Every year at draft time there are a few teams that always stand out for their years of futility and one of those teams is the team I cheer for- the New York Jets. In fairness the Jets aren’t as bad as some of the other teams in the last 20 or so years, but when they whiff they usually have whiffed badly and the reactions on draft day have always been priceless. So for fun I decided to go back and look at what could have been for every first round pick the Jets have made since 1995. Continue reading Revisiting the Jets First Round Picks Since 1995 »
With teams prepared to make pretty big financial commitments to the top picks in the draft I wanted to a quick look back and see what the payoffs were on those picks. This is nothing fancy like my trade value tables or anything like that just a basic look at success rates mainly measured by a teams decision to retain the player. Continue reading The Retention Rate of the Top Draft Picks »
The eve of free agency carries with it the promise of new fortune. When the annual spending spree launches in earnest tomorrow, it will bring life-changing pay raises to dozens of younger players. A number of other fourth-year players, meanwhile, will enjoy more modest pay increases in the coming season due to an aspect of the collective bargaining agreement called the Proven Performance Escalator.
This article refers specifically to OTC’s projection for the 2017 NFL Draft’s compensatory picks. For details on the basics and methodology of projecting compensatory picks in general, please reference this article.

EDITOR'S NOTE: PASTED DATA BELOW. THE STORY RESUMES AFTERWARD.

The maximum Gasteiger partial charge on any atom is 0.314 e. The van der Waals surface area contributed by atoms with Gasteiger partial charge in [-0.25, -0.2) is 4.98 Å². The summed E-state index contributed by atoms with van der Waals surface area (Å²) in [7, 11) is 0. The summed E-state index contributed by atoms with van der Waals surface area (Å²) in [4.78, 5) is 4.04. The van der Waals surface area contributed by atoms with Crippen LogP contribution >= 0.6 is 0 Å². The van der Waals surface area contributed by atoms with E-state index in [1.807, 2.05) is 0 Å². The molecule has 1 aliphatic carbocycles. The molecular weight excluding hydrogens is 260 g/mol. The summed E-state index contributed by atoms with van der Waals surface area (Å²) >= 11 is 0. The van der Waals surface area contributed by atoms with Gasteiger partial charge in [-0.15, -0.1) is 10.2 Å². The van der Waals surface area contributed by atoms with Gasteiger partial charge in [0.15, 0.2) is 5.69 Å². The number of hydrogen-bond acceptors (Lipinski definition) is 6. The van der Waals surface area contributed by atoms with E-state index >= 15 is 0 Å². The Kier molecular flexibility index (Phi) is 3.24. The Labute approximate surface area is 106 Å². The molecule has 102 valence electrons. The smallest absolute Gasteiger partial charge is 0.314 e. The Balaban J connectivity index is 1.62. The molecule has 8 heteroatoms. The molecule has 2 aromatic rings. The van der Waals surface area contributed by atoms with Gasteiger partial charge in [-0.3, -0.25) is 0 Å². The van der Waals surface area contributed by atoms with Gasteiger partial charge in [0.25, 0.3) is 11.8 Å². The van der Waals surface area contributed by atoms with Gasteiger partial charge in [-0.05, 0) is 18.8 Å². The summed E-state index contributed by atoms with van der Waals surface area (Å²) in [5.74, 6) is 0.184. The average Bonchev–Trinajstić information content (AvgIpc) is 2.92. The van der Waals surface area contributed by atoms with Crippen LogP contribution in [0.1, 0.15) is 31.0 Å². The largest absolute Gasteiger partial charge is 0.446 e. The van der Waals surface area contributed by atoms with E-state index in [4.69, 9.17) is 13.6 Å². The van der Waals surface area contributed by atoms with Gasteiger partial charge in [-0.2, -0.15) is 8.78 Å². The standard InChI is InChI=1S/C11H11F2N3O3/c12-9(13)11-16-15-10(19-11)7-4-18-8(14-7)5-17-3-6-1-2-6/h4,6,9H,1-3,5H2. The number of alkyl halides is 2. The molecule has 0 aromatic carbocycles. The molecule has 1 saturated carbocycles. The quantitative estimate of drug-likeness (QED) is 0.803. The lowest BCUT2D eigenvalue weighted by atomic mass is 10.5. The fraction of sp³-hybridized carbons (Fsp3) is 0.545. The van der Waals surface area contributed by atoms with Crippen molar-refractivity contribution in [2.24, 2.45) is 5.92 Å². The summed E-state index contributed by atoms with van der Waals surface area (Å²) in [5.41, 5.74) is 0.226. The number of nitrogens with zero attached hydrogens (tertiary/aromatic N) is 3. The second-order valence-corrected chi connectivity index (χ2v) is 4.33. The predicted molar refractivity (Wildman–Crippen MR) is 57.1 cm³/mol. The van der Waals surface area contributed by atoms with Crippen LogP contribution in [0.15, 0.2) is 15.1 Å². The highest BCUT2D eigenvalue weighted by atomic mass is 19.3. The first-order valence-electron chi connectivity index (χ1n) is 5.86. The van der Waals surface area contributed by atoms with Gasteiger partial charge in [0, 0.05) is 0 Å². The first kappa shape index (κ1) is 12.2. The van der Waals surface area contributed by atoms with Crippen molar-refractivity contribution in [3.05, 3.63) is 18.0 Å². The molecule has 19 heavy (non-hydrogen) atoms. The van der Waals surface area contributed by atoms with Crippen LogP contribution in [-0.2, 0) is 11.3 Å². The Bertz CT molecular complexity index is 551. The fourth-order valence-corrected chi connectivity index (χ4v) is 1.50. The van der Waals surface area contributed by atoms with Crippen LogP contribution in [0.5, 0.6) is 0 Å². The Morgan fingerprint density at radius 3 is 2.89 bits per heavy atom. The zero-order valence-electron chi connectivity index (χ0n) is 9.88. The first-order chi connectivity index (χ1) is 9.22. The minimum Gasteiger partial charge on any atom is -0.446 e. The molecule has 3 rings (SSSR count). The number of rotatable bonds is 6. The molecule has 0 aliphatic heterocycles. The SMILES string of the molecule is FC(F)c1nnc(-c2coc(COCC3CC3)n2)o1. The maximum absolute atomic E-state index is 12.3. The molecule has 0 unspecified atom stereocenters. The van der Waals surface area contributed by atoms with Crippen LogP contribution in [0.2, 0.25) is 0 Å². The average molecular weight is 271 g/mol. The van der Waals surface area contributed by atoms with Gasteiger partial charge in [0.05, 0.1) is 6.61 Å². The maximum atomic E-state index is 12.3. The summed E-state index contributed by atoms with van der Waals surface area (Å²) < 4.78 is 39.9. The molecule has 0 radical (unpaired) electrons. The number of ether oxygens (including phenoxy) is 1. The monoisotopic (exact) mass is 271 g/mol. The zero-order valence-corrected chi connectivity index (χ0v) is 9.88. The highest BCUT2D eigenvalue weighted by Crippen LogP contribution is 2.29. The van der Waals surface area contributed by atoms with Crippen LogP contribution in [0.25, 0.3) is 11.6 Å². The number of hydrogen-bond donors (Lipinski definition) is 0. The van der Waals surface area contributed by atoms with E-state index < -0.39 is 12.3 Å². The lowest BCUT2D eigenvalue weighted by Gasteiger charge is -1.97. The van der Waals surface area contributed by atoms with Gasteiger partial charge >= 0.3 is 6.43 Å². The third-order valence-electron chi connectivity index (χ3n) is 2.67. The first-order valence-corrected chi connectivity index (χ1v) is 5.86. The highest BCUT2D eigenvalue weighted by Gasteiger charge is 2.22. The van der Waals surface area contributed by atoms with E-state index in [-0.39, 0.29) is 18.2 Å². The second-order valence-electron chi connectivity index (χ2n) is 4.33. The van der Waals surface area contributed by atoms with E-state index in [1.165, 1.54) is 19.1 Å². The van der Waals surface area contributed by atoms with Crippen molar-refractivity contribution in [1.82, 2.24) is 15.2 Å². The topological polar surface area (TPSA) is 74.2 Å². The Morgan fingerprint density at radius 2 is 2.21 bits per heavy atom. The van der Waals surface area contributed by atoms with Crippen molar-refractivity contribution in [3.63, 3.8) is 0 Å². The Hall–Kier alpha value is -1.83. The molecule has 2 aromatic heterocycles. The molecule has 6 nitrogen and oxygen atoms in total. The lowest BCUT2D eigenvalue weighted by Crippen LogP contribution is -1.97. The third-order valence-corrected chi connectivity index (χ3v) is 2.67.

Furthermore, due to the complexity I have written separate articles on all possible compensatory pick scenarios on the Denver Broncos and Miami Dolphins. You may find the Broncos’ article at Thin Air, and the Dolphins’ article here at OTC. Continue reading Projecting The 2017 Compensatory Draft Picks »
Saw Mike Silver from NFL Network and Sports Illustrated tweeting about the idea of abolishing the draft in a conversation about the Joey Bosa situation. My first reaction to this was that this could make teams have to pay more than the current draft positions dictate as they could be forced to pay closer to fair market value for a player. I decided to take some notes and explore that idea.
I thought it might be fun during the draft to put up our contract estimates for each player but to also show where they should rank by contract annual value. While we all expect a lot from our draft picks and anyone who is not a star is generally considered a bust, in reality we don’t need exceptional play to get fair value for the player. The reason is because the actual player salary is generally so far down on the APY charts that many times average play will justify the actual year by year investment. So the following table will show the basic contract estimates for each player and the current NFL players who rank just above and below the draft picks salary. Continue reading Looking at the NFL Rookie Contracts »
Last year I worked on a draft valuation project that got a bit of attention and I wanted to update the charts for the year. Essentially what we have done is to rework the old trade value charts as developed by the Dallas Cowboys with a financial model that turns every draft slot into an expected salary. The salary reflects the equivalent performance a team would expect from a veteran player that could potentially be signed in free agency. Effectively this allows us to assign a “market price” to a player before he ever steps onto the field. So Ill rehash some of that in here and post the updated numbers for the season.